\textcolor{blue}{c} + \textcolor{black}{x} + \textcolor{black}{y} = 180\degree

This means,

\textcolor{red}{a} + \textcolor{limegreen}{b} + \textcolor{blue}{c} = 180\degree

So in these four lines we have proved the angles in a triangle add up to 180\degree

**Type 4: Algebraic Proof**

Algebraic proofs involve constructing an algebraic expression to match the statement, then proving or disproving the statement with this expression.

When constructing algebraic proof, we can associate common statements with their equivalent algebraic expressions.

The list below summarises statements that frequently occur.

- Even numbers \rightarrow 2n
- Odd numbers \rightarrow 2n+1
- Consecutive numbers \rightarrow n \text{ and } n+1
- Consecutive even numbers \rightarrow 2n \text{ and } 2n+2
- Consecutive odd numbers \rightarrow 2n+1 \text{ and } 2n+3
- Proving a statement is always positive or a square number – the expression would need to be simplified to (...)^2
- Proving a statement is a multiple of x or divisible by x – the expression would need to be factorised to the form x(...)

This topic can get **very challenging**, but a simple example is shown below.

**Example:** Prove algebraically that the sum of two consecutive numbers is odd.

**Step 1:** Form the algebraic expression.

We know a number can be represented by n, so the next number would be (n+1).

n + (n+1)

**Step 2: **Expand / simplify the expression as much as possible.

n + n+1 = 2n+1

**Step 3:** Use the expression to prove the statement.

For this example, this is easy as the expression is already in the correct format.

2n+1 = Odd number

**Type 5: Proofs with indices**

Questions involving indices will require a good knowledge of your indices rules.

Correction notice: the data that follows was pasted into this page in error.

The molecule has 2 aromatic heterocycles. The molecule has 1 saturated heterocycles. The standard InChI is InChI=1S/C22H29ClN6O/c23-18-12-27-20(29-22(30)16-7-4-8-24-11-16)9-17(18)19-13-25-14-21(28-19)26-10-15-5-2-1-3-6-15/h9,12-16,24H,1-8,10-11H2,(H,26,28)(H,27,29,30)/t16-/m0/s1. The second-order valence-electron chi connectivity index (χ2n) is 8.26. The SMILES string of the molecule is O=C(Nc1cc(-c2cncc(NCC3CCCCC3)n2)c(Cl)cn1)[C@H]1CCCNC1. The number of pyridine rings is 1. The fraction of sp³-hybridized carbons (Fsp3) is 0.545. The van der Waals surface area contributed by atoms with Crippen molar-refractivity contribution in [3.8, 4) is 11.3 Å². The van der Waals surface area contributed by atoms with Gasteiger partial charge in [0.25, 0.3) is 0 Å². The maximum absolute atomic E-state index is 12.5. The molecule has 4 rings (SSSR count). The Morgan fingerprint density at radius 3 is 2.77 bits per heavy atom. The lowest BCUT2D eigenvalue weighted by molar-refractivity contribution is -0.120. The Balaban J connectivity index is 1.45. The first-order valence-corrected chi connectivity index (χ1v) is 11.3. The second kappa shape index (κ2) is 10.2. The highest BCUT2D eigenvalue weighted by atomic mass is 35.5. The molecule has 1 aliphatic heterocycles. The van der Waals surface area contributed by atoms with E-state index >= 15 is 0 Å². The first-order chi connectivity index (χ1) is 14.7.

**Example: **Prove that the difference between 24^{12} and 15^{10} is a multiple of 3

**Step 1: **Write the expression to find the difference

24^{12}- 15^{10}

**Step 2: **Take a out a factor of 3 from each term.

\begin{aligned}(24\times24^{11}) &- (15\times15^9) \\ (3\times8\times24^{11}) &- (3\times5\times15^9)\end{aligned}

**Step 3:** Factorise by 3

(3\times8\times24^{11}) - (3\times5\times15^9) = 3([8\times24^{11}] - [5\times15^9])

We know that 3\times(\text{any integer}) is a multiple of 3 therefore,

3([8\times24^{11}] - [5\times15^9]) is a multiple of 3

**Type 6: Proofs with Primes**

A common question involves proving that an expression isn’t prime.

**Example:** Show that 5^{89} - 401 is not a prime number.

We know Odd \times Odd = Odd, therefore,

5^{89} is Odd

We know Odd - Odd=Even

5^{89} - 401 = Even

Even numbers **cannot be prime**.

**Example 1: Algebraic Proof**

Prove that the square of an odd number is also odd.

**[3 marks]**

**Step 1:** Form the algebraic expression.

We know that an odd number can be represented by 2n+1, which needs to be squared.

(2n+1)^2

**Step 2:** Expand and simplify the expression as much as possible.

\begin{aligned}(2n+1)^2 &= 4n^2+2n+2n+1 \\ &= 4n^2+4n+1\end{aligned}

**Step 3:** Use the expression to prove the statement.

How do we know this is odd? Well, we can take a factor of 2 out,

2(2n^2+2n)+1

We know 2x+1 is an odd number so..

2(2n^2+2n)+1

is just

2\times(\text{some whole number})+1.

**Example 2: Algebraic proof**

**Example:** Prove that (n+2)^2-(n-2)^2 is divisible by 8 for any positive whole number n.

**[2 marks]**

**Step 1:** Expand and simplify the expression

\begin{aligned}(n+2)^2&-(n-2)^2 \\ (n^2+4n+4) &- (n^2-4n+4)\end{aligned}

We can see that the n^2 terms will cancel, as will the 4s, so all we’re left with is

(n^2+4n+4)-(n^2-4n+4)=4n-(-4n)=8n